I used to take my laptop to the local coffee store and do some work there. While I thought the change of environment and extra caffeine was helping me – I was wrong. There was always something going on, something to look at, and something to interact with – and plenty of noise, too. Coffee shops might be fine when you’ve got a few light and easy tasks – but not if you’ve got serious work that needs doing. Leave them as a treat towards the end of the working week when you tie up some loose ends, rather than a regular thing.

If you’ve got a roommate – make sure they know when you’re working so they don’t disturb you. Switch the TV off, and avoid social media. If you use it for work, fine, but there’s a fine-line between productive social media marketing and an excuse to procrastinate. Don’t log-in to your personal accounts.

6. Hold yourself accountable

Tell people what you’re going to do so that they’ll hold you to it. Since you don’t have a boss – give yourself other people to make you accountable to.

7. Listen to music at the right time

You probably don’t want to be listening to music if you’ve got something important to think about. But if you’re on to your easier tasks and what to lighten the mood and give yourself a change of pace – some music could do the job. But don’t let the music become a distraction.

8. Meditate before you get started

5-10 minutes of light meditation at the beginning of the day really helped clear my mind from distractions and get me in a relaxed mood for working. I was no meditation expert – I just looked up a couple of newbie guides online – but it helped get my head in the right space for work and it’s something I continue to use regularly. Give it a try for a week or two, even if it’s not something you’d normally go in for.

 

About the author

These tips were by Keith Elton. Keith has years of experience in the business world and enjoys sharing his motivation tips with those new to the industry. He also recommends looking up some motivational quotes online if you’re looking for even more inspiration.

What Professionals Working Remotely Need to Know About Marketing

Self-employed workers and freelancers have long enjoyed the affordability and convenience of remote work. To begin with, they reclaim the hours that they would otherwise daily spend commuting to and from a corporate office. As a result, they have more time to spend with their family and friends and enjoy a healthy work-life balance. Now, professionals who work for companies or corporations increasingly also can work from home and enjoy a healthier work-life balance.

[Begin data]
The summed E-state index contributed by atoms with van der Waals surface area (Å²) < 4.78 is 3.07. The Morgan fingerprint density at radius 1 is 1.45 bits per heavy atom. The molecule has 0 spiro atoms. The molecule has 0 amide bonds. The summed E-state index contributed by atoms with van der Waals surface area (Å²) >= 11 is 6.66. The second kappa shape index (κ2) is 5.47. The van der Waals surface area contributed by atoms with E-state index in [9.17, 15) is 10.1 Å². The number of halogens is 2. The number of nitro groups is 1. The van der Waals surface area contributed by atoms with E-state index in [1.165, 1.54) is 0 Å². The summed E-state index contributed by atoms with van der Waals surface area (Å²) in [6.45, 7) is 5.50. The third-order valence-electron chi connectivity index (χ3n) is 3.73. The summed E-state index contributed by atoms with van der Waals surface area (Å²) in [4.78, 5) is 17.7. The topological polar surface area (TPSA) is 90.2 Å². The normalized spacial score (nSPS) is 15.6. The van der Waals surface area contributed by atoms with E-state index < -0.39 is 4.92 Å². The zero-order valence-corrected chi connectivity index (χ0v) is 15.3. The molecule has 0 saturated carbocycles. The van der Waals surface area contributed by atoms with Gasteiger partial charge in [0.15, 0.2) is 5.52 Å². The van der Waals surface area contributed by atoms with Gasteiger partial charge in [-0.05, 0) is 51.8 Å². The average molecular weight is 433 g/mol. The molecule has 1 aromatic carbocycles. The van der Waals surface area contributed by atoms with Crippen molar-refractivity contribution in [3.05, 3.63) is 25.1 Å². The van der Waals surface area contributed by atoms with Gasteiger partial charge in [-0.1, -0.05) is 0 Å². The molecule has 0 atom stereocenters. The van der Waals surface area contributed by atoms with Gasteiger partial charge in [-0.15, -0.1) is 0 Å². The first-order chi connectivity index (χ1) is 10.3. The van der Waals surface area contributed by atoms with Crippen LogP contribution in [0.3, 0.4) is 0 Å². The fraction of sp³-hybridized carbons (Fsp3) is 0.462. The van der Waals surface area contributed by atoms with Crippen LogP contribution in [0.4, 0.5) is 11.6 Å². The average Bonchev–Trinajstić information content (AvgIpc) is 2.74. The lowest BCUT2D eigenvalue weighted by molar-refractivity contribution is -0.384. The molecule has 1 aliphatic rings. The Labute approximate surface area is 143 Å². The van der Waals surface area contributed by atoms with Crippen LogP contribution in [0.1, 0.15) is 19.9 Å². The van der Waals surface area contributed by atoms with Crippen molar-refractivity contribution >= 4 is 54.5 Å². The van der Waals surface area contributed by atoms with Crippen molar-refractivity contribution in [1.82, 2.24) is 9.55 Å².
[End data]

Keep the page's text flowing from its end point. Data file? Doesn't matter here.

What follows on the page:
Meanwhile, clients and employers increasingly embrace remote workers as a way to cut costs. For example, companies that utilize remote workers require less office space and, therefore, can reduce their rent, insurance and energy expenses. Additionally, clients and employers can access talent from practically anywhere in the world. Furthermore, home-based workers offer high levels of productivity and efficiency.

As a professional, your opportunity for working from home has no limits. Thanks to technology, you can collaborate and communicate with people and work with teams regardless of their location. You must, however, have a productive office environment to work in as well along with a well-defined and promoted personal brand. Here, you will learn about the important considerations you must make and activities you should engage in to build a successful career as a home-based professional.

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1) Build A Landing Page

Like any business, you can use the internet to promote yourself so that the companies and clients that need your services can find you. By creating and publishing a simple, easy-to-navigate landing page, you can showcase your experience and talents. In many ways, your landing page should function as a business card and as a place where clients can schedule and pay online for your services.

Important elements of your landing page include the title, primary tagline and description. You should also carefully choose your keywords and tags. Of course, the main content of your page should concisely introduce you and explain why businesses should choose to use your services.

2) Pick Your Apps and Online Services

Place a high priority on choosing the applications and services that best support your business. As you search the internet, you will find myriad options that seem attractive, but you should resist the temptation to try to use too many applications and tools because they can become a distraction. Use customer reviews and free trial periods to narrow your selection and only choose the ones that contribute to your productivity and efficiency.

Tools and services for task management, web page creation and SEO, project management and accounting are categories of apps and services that almost every home-based professional will need. Additionally, you might need to look for tools and services that support the creation of documentation as well as those that facilitate copyrights and trademarks.

3) Be Serious About Your Social Media Game.

Social networks continue to attract millions of users, making it the perfect place to promote your professional services. Furthermore, you can use social media to connect with other professionals, influencers and vendors who can contribute to your business. Still, social media can become a liability if you fail to properly manage it. For example, if you never engage users, you might damage your reputation just as severely as you would if you communicated with the wrong vocabulary or attitude.